1. Make something original, not a lame fanfilm or spoof. One point the article drives home is that too many of these shorts are fan spoofs of popular movies or TV shows. There must be a zillion Star Wars fanfilms, running the gamut from cheesy spoof to serious attempts at making something respectful to the source material. But in the end, fanfilms are all they are, and they're not likely to land you your Big Break, even if well-made.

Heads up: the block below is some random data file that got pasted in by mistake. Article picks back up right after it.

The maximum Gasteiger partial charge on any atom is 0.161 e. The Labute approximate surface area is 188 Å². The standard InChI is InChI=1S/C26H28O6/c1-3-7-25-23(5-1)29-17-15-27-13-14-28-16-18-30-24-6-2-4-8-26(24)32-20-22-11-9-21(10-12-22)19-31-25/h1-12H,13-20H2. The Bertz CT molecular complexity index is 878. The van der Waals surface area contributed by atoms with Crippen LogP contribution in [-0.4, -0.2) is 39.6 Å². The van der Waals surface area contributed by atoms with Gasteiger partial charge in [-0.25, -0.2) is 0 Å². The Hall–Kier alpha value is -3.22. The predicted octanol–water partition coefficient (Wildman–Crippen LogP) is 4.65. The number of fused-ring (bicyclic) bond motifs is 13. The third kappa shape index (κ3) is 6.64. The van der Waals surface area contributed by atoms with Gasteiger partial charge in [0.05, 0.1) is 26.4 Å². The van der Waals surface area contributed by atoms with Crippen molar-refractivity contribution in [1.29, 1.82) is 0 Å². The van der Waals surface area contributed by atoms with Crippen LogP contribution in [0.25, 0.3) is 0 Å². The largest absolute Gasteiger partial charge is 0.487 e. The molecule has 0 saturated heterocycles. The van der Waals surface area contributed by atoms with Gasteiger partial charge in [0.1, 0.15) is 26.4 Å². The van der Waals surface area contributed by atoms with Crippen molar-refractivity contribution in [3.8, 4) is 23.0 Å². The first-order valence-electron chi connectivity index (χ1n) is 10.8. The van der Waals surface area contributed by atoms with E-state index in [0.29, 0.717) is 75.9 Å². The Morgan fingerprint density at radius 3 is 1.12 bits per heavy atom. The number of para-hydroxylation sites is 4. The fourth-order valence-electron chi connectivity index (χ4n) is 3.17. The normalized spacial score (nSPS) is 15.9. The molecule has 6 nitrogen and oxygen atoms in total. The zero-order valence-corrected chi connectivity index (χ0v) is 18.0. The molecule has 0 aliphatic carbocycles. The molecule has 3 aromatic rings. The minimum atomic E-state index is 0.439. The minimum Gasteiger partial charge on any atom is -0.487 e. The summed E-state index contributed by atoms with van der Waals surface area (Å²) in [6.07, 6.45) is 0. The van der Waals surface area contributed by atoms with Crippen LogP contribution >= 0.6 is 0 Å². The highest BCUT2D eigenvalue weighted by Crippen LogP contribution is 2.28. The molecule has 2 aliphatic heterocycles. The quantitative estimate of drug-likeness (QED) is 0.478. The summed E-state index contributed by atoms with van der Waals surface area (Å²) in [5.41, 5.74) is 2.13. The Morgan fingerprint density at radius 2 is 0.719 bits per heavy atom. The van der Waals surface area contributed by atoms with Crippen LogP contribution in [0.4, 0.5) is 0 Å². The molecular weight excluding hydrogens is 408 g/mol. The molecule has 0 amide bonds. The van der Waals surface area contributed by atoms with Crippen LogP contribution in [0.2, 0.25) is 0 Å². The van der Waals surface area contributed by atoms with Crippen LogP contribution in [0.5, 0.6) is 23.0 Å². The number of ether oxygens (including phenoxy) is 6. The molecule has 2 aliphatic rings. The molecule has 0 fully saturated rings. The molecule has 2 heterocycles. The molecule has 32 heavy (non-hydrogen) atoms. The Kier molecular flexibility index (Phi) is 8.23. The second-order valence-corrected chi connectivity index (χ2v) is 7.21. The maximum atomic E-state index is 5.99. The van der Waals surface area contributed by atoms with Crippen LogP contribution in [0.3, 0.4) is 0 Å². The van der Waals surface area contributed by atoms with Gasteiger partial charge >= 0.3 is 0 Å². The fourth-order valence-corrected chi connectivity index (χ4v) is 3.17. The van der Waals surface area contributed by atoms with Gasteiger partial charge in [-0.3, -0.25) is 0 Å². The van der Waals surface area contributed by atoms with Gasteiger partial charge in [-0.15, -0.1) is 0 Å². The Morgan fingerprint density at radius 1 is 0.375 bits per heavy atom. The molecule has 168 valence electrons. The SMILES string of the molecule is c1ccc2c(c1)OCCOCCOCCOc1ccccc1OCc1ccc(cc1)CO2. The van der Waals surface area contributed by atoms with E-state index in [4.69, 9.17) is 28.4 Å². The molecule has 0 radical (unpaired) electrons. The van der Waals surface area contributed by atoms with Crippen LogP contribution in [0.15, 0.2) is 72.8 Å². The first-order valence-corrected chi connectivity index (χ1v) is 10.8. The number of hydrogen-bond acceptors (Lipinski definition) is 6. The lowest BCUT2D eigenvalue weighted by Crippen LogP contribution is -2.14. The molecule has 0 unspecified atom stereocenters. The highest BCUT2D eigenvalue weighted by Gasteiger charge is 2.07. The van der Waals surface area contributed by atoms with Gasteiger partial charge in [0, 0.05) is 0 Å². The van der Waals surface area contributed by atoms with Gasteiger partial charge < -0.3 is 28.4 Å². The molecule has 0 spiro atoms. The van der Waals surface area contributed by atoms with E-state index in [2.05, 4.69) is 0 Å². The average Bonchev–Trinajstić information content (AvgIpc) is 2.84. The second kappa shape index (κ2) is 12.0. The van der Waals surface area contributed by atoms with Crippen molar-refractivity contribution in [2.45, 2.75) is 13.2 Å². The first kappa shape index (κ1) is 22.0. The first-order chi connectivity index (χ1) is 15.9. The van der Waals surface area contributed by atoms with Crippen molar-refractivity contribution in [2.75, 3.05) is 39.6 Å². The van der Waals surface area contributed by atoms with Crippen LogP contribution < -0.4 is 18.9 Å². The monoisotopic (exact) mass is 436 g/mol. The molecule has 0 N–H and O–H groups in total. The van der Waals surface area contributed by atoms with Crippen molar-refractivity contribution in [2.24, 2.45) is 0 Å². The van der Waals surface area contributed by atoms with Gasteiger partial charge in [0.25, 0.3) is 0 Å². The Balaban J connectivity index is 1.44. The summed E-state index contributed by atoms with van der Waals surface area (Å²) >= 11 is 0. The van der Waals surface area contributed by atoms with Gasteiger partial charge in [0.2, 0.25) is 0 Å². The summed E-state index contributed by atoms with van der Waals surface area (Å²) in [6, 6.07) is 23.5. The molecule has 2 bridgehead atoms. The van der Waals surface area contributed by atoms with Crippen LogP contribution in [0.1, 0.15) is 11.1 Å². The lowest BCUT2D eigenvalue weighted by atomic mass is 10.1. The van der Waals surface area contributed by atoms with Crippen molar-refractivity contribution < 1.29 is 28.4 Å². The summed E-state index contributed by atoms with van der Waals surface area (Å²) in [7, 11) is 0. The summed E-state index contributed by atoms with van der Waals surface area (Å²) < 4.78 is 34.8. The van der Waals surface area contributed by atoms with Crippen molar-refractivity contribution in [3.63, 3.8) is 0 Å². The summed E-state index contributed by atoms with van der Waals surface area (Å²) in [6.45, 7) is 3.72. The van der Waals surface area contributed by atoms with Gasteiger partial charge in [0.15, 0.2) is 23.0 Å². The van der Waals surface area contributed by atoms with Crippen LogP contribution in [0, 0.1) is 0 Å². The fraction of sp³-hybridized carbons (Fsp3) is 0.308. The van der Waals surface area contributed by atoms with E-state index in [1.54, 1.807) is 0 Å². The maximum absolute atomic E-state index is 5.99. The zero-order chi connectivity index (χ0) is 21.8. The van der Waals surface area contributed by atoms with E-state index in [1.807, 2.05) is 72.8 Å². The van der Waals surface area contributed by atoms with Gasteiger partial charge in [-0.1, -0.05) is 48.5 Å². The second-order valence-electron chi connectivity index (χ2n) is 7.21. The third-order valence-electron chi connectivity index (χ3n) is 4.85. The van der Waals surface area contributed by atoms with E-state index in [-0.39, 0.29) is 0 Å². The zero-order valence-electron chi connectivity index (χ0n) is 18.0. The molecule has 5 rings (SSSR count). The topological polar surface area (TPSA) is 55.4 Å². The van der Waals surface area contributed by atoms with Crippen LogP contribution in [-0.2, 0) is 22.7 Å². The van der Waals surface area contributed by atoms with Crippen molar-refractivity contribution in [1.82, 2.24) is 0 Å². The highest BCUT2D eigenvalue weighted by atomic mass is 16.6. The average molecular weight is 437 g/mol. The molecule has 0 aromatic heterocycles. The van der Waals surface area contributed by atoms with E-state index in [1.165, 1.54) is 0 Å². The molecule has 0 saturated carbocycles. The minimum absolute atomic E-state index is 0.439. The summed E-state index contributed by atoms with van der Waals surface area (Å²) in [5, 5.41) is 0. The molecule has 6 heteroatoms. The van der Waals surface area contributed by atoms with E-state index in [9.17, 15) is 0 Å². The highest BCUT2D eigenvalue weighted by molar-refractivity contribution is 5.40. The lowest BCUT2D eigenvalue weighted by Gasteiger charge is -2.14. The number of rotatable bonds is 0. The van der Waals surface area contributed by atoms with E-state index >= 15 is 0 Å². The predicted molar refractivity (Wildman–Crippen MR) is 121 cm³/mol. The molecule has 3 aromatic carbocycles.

2. Make absolutely the best short you can make, don't just gather a bunch of your friends together and shoot them doing inane things with your $299 Best Buy camcorder. If your sincere goal is to make actual theatrical motion pictures for a career, what a producer is going to want to see is real craft. If they can look at your film and immediately conclude that they're looking at the work of a filmmaker with real talent who deserves a development deal, that will literally separate you from 99.9% of the rabble. So write a strong story. Get a DP to actually light the damn shoot. And forget the Lars von Trier aesthetic; use sticks (aka a tripod) instead of doing the whole thing handheld. Do everything you can so that your short looks like the work of a filmmaker, not a fanboy (or -girl). And if spending money is what's worrying you, then think of it in terms of what you're prepared to invest in your future. Is it your burning desire to see a movie you directed playing at the megaplex down the block? Then what's that worth to you?